Feldstein lost her brother Jordan in 2017. He was 40 years old.

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Beanie Feldstein is still mourning the loss of her brother, Jordan.

Jordan, a music manager for artists including Maroon 5, died in 2017 of pulmonary thromboembolism, which is a blood clot that originated in the leg and migrated into his lung. He was just 40 years old.

In a new interview with The Sunday Times, Feldstein opened up about mourning Jordan, explaining, "The only thing that I'd ever want in speaking about [my grief] is that other people feel less alone. I want people to know that they're not alone in their pain because it's something that doesn't go away."

The American Crime Story: Impeachment star continued, "It morphs, but it doesn't change, that's the only way I can describe it ... It's such a complex feeling that to boil it down to a few sentences feels not enough."

Feldstein, 28, previously described the grief of losing Jordan as a pair of glasses "strapped to [her] face" that makes her see the world totally differently.

"That is the aspect of grief I had no idea was coming. This monumental shift in perspective," she wrote in an essay for InStyle in April 2019. "Not only does the world become so much deeper and more painful, but sometimes unbelievably alive with joy and gratitude. And those two previously opposing concepts are now merged, now barely distinguishable. There is a whole new layer of my own personhood, but also a broadened humanity, that I could not see before. These glasses that were forced on me, grudgingly gave me the ability to see and appreciate a more intricate understanding of this vast world we live in."(Related: Why It's So Important to Understand Grief During Coronavirus)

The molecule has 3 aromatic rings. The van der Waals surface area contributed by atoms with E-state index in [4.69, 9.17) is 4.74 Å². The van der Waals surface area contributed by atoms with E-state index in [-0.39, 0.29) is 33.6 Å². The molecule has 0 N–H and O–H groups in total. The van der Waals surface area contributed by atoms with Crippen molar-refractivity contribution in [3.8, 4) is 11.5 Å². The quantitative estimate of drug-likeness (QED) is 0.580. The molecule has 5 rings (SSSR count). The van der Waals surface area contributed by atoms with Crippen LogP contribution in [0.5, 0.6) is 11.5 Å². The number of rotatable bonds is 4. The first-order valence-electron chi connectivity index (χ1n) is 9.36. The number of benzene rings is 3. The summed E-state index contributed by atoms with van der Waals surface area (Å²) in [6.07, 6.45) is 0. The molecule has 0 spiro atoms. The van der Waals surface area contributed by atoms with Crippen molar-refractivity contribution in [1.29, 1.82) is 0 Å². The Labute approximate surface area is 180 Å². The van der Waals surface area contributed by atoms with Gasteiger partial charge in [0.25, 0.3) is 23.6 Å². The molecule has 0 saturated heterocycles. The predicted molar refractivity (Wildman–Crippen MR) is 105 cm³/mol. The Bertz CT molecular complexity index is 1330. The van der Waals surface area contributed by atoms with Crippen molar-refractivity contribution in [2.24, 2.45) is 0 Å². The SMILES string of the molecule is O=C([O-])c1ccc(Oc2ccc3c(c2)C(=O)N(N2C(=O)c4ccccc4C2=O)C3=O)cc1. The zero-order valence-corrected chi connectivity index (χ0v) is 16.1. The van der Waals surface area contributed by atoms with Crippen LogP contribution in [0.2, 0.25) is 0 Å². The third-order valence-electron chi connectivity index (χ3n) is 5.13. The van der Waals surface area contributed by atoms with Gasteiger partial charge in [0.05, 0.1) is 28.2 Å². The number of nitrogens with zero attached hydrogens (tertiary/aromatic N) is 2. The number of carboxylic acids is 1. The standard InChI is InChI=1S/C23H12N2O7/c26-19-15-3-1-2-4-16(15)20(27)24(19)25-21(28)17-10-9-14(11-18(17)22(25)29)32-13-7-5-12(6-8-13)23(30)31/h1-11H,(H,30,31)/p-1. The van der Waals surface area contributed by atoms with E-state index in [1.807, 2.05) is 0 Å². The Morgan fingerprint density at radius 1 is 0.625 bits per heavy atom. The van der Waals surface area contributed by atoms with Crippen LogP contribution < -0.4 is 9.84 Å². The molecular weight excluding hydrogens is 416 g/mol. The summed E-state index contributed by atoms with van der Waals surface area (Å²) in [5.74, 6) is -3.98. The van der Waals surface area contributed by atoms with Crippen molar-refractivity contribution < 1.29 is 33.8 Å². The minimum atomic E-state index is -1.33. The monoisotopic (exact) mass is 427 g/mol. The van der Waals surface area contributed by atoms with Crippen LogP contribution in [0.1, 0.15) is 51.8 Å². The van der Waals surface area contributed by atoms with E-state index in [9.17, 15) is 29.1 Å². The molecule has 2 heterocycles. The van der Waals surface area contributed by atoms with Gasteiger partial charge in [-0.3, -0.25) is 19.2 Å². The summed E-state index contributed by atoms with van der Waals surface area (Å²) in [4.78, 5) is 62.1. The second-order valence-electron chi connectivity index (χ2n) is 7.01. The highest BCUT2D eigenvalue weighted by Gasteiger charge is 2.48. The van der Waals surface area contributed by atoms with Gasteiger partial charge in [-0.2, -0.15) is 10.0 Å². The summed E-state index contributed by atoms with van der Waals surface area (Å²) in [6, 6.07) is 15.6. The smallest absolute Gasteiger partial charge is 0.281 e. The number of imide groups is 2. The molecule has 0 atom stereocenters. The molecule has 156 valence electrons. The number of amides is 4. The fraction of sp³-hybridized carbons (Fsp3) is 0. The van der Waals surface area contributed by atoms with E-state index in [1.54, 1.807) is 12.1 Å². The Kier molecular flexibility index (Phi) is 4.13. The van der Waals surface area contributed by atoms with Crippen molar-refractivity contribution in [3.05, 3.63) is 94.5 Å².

Two things Feldstein finds joy and gratitude in today are her body of work and her own physical body, the latter of which she was previously worried would lead her to be typecast. She told The Sunday Times that on principle, she refused to ever play the role of Tracy Turnblad in the musical Hairspray because she was concerned with being pigeonholed into certain roles.

"It was at a very young age that I started to nudge up against this idea that kept subliminally being fed to me, and put a very sour taste in my mouth," she said. "It really made me feel like the walls were closing in and, like, this is such a narrow understanding of who I can be and what I can do. And I don't accept that."

Feldstein, who will star in the first Broadway revival of Funny Girl since Barbra Streisand originated the part in 1964, accepts and loves her "very beautiful" body as is. (Related: Beanie Feldstein, Lana Condor, and More Change-Makers Join Forces as Aerie's New Brand Ambassadors)

"I have my insecure moments," Feldstein told The Sunday Times. "But society's notion of what a body is supposed to look like became so uninteresting to me."

Feldstein adopted a mantra that's perfect for her, and one the masses would be wise to potentially use as well. "In some ways, it applies to your body, but it can apply to your personality or anything." Preach!